A rugged, whitewater river flowing northward through deep canyons, the New River is among the oldest rivers on the continent. New River Gorge National River in West Virginia encompasses over 70,000 acres of land along the New River, is rich in cultural and natural history, and offers an abundance of scenic and recreational opportunities.
Big Southern Butte is one of two domes rising from a sea of basalt near the center of the eastern Snake River Plain in Idaho. The butte is one of the largest volcanic domes in the world, but at 300,000 years old it is also one of the youngest. Hikers who trek to the 7,550-foot high summit are rewarded with spectacular panoramic views. Photo by Devin Englestead, BLM Upper Snake Wildlife Biologist.
First light at Bosque del Apache National Wildlife Refuge in New Mexico. Established in November 22, 1939, the refuge has provided a critical stopover and wintering spot for thousands of sandhill cranes, geese and other waterfowl for 75 years. Bosque del Apache's sandhill crane population has multiplied from 18 birds in the 1840s to more than 20,000 birds today. Photo by Kim Hang Dessoliers (www.sharetheexperience.org).
Subcommittee On American Indian And Alaska Native Affairs
H.R. 726, to amend the Grand Ronde Reservation Act
July 24, 2012
Chairman Young, Ranking Member Lujan, and Members of the Subcommittee, my name is Michael Black and I am the Director of the Bureau of Indian Affairs. Thank you for the opportunity to present the Administration's views on H.R. 726, a bill to amend the Grand Ronde Reservation Act to make technical corrections, and for other purposes. The Department of the Interior (Department) supports H.R. 726.
Taking land into trust is one of the most important functions that the Department undertakes on behalf of Indian tribes. Homelands are essential to the health, safety, and welfare of the tribal governments. Thus, the Department has made the restoration of tribal homelands a priority.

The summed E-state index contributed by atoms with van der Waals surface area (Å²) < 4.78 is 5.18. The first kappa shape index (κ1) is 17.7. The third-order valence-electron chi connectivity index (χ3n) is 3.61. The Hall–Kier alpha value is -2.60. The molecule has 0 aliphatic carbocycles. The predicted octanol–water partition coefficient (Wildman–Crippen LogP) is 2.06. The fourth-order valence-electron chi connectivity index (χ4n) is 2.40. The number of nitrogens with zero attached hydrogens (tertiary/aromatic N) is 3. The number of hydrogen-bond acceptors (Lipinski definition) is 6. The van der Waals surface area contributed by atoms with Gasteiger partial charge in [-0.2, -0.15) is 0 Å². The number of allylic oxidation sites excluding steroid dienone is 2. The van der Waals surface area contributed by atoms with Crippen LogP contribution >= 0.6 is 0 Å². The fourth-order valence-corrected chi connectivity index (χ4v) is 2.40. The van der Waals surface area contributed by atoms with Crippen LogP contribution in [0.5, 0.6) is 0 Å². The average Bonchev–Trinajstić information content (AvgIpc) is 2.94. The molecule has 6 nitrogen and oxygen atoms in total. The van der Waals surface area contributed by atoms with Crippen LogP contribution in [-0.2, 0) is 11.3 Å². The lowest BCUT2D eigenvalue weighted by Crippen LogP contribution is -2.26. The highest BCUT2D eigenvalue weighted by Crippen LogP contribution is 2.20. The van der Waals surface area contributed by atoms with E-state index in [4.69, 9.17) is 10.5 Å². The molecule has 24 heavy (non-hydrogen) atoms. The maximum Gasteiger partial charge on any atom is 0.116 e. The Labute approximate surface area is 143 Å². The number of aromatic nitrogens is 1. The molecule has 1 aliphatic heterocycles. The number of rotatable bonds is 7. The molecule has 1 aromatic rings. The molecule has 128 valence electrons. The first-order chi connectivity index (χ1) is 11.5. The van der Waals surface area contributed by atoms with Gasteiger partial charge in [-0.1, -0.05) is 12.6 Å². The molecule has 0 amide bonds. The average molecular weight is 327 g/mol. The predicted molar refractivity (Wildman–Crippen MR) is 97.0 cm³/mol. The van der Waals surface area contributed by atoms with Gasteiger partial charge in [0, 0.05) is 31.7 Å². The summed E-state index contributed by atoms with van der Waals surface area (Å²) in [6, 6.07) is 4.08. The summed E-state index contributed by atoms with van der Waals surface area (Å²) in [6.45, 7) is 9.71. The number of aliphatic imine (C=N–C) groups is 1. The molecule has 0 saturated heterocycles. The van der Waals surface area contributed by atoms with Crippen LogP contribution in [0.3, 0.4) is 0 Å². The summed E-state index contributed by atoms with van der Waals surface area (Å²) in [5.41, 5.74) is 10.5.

H.R. 726 amends an Act to establish a reservation for the Confederated Tribes of the Grand Ronde Community of Oregon, Pub. L. No. 100-425 (Sept. 9, 1988), to authorize the Secretary of the Interior to place in trust approximately 288 acres of real property located within the boundaries of the original 1857 reservation of the Confederated Tribes of the GrandRonde Community of Oregon if the real property is conveyed or otherwise transferred to the United States by or on behalf of the Tribe. Furthermore, the bill provides that the Secretary is to treat all applications to take land into trust within the boundaries of the original 1857 reservation as an on-reservation trust acquisition, and that all real property taken into trust within those boundaries after September 9, 1988, are to be considered part of the Tribe's reservation.
Again, the Department supports H.R. 726.Thank you for the opportunity to present testimony on H.R. 726. I will be happy to answer any questions you may have.